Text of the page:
There's a video (well, audio statically showing his face) from Adam Corolla with his take on the Occupy Wall Street "movement." It's kind of funny because he gets so fired up and swears a lot, but there is also some truth I think to what he's describing. His assertion is essentially that there is a generation and/or sector of people who feel envy or shame when it comes to "rich" people. he further asserts that this is the result of an entitled upbringing (with "participation trophies"), but I'm not sure if I agree with that part.
What I will theorize is that there may be some truth to the envy/shame theory. It is true that there was a time when you saw a rich person and you'd tell your kid, "Yeah, that person worked hard and is materially successful because of it." There was some level of respect for that.
For one reason or another, that sentiment seems gone from our culture. Instead, there's a discussion that seems to fundamentally work in the realm what is fair. I can't speak for everyone, but I know I heard that "life isn't fair" at a very young age. I even tell Simon that when has a tantrum, even if I know he doesn't understand what I mean. The point is that you accept that there isn't a free ride and you do what you can to mitigate any disparity, to the best of your ability.
Now if you want to talk about "the system," it's certainly fair to say that it is not fair. It never has been, and it never will be. That said, I think it's important to have the context that it has been a hell of a lot worse. In the big picture, it wasn't that long ago that black people were expected to sit in the back of the bus, and women couldn't vote. Believe things suck, but by comparison, these are still good times.
So what do you do about things being unfair? Apparently you camp out in public places. I'd be OK with that if these folks organized and built a common voice, well-versed in the issues, but aside from random people throwing up Web sites ranging from solutions like "end capitalism" to more rational desires like "close tax loopholes," it's mostly a bunch of entitlement bitching. You'll never get my support for that. You sure as hell won't get any empathy if your only tactic is to paint hard-working people as evil and greedy.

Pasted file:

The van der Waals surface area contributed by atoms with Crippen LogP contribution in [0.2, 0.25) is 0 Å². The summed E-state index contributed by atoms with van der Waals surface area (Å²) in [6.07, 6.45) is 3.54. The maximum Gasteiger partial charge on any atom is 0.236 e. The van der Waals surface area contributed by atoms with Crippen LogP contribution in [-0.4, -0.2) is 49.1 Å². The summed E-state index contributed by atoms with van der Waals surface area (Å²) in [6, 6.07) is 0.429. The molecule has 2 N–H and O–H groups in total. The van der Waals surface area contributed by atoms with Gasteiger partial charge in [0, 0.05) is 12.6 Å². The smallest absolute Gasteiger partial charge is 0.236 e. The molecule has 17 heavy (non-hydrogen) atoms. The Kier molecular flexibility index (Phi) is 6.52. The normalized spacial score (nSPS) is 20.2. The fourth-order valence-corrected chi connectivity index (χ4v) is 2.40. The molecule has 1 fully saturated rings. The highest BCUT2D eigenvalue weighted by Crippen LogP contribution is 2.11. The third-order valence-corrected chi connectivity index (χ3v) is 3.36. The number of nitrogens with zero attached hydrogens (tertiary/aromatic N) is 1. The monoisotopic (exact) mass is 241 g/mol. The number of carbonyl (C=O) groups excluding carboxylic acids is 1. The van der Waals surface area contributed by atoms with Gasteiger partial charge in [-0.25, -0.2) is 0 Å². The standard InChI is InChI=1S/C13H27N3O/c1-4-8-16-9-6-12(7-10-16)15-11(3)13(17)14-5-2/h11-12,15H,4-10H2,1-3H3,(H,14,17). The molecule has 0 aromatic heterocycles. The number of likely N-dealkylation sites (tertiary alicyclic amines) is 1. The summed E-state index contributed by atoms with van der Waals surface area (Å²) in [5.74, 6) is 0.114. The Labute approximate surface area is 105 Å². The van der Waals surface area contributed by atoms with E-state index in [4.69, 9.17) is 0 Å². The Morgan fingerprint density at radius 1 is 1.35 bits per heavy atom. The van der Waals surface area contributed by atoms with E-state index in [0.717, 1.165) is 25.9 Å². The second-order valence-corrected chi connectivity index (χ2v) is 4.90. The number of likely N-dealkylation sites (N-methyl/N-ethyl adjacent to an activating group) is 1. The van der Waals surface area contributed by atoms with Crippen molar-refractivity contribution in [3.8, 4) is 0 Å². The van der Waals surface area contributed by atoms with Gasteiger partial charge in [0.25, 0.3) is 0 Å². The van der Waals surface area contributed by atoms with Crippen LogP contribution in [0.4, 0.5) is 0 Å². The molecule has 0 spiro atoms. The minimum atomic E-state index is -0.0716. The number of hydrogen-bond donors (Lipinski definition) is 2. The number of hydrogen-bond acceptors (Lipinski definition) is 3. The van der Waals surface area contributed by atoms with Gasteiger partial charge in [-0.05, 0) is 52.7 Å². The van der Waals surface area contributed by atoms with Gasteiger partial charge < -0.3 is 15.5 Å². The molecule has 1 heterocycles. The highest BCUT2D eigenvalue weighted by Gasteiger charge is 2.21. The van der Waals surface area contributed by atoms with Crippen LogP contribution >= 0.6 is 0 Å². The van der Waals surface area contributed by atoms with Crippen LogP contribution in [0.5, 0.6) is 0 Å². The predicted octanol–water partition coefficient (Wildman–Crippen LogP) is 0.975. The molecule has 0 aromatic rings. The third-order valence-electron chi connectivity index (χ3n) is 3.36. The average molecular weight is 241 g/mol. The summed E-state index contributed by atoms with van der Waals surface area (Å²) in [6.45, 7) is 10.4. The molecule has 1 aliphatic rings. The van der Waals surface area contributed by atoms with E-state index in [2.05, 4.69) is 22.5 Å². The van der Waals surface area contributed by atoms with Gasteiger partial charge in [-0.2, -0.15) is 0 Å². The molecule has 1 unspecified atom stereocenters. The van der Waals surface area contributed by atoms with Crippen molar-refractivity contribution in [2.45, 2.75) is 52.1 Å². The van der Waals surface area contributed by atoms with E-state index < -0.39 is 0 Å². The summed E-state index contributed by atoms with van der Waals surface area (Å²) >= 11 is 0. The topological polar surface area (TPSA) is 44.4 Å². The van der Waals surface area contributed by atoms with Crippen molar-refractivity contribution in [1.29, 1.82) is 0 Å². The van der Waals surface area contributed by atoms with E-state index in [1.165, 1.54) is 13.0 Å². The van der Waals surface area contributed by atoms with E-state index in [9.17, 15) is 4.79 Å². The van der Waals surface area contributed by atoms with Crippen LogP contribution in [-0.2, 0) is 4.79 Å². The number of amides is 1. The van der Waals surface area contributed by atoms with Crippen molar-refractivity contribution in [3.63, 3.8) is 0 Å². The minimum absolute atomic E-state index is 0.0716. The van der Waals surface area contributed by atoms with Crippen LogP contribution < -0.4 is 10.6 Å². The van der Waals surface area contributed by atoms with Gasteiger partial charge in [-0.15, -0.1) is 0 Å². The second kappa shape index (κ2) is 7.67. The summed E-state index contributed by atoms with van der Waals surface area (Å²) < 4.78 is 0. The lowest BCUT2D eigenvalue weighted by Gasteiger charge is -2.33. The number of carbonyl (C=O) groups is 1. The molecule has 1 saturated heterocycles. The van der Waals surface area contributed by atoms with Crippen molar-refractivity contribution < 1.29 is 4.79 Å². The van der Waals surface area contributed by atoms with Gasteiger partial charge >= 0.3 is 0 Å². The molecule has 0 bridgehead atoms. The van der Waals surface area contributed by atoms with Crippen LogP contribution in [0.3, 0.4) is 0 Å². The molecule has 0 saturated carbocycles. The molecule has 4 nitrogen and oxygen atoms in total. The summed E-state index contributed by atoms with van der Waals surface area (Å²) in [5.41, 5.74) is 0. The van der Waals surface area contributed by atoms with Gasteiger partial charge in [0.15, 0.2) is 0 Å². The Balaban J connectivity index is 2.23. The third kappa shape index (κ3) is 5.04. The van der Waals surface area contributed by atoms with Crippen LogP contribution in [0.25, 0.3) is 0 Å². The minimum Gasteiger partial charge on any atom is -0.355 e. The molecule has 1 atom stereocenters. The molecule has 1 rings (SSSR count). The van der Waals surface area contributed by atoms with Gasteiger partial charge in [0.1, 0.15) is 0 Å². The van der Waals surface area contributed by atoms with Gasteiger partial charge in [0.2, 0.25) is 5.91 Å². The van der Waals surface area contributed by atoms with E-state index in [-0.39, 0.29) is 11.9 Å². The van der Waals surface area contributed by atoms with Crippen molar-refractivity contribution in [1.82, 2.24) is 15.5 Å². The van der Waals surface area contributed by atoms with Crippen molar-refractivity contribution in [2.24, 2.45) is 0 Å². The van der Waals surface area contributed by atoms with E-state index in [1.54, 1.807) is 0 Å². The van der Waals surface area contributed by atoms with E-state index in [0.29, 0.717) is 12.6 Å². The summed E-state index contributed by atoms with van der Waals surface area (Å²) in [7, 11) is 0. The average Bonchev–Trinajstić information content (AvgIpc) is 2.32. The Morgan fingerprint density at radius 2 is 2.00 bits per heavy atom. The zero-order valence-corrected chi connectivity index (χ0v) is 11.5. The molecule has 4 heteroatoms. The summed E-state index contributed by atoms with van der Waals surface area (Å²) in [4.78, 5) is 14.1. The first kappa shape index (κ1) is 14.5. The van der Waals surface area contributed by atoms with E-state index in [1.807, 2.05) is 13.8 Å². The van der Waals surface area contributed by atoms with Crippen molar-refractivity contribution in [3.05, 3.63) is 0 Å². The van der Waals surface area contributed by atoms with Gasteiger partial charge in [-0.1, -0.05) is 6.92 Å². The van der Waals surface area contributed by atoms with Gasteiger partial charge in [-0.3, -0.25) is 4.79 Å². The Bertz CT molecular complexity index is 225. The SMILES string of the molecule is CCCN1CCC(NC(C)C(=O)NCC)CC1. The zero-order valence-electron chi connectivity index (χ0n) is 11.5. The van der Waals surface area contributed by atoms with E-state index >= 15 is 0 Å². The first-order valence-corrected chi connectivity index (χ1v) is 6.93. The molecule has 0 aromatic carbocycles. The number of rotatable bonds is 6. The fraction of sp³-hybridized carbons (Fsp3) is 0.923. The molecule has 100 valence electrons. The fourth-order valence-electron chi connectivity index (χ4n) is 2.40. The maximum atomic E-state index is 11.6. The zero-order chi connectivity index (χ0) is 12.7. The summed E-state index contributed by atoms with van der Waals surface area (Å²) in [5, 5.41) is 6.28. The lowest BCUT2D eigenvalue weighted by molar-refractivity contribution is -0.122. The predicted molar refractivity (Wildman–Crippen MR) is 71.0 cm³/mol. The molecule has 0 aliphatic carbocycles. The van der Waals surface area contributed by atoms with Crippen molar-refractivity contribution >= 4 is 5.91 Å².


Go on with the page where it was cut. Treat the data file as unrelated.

If it was me steering the discussion, here's what I'd do. First, I'd stop talking about what's fair. Then I'd stop generalizing that anyone doing well is evil or greedy. If you do that, you eliminate the entitlement accusations completely.
At that point, I don't know if there's any point to discussion about what's fair. There are a ton of things you can talk about that would be constructive, at least for the purpose of changing some things that might be unfair. For example, you could talk about closing the gaping loopholes in some corporate taxes. Just be ready to defend yourself when the corporate defender reminds you that the corporation employes thousands of people. You might talk about repealing silly trickle-down tax cuts for rich individuals, or certain shelters that effectively reduce their liability compared to those who can't afford the same arrangements. Again, be prepared to defend negatives.
But please, enough with the fairness stuff. If that's your only talking point, you've got nothing. There will be no empathy. Wealth and success are not rights, no matter how loaded you think the dice are. Don't be a crybaby white kid with a degree and no idea what to do next. Figure it out, and while you're doing that, make change by constructively offering solutions that aren't motivated in a "life isn't fair" argument. The rest of us live in the same system, and we're doing the best we can too.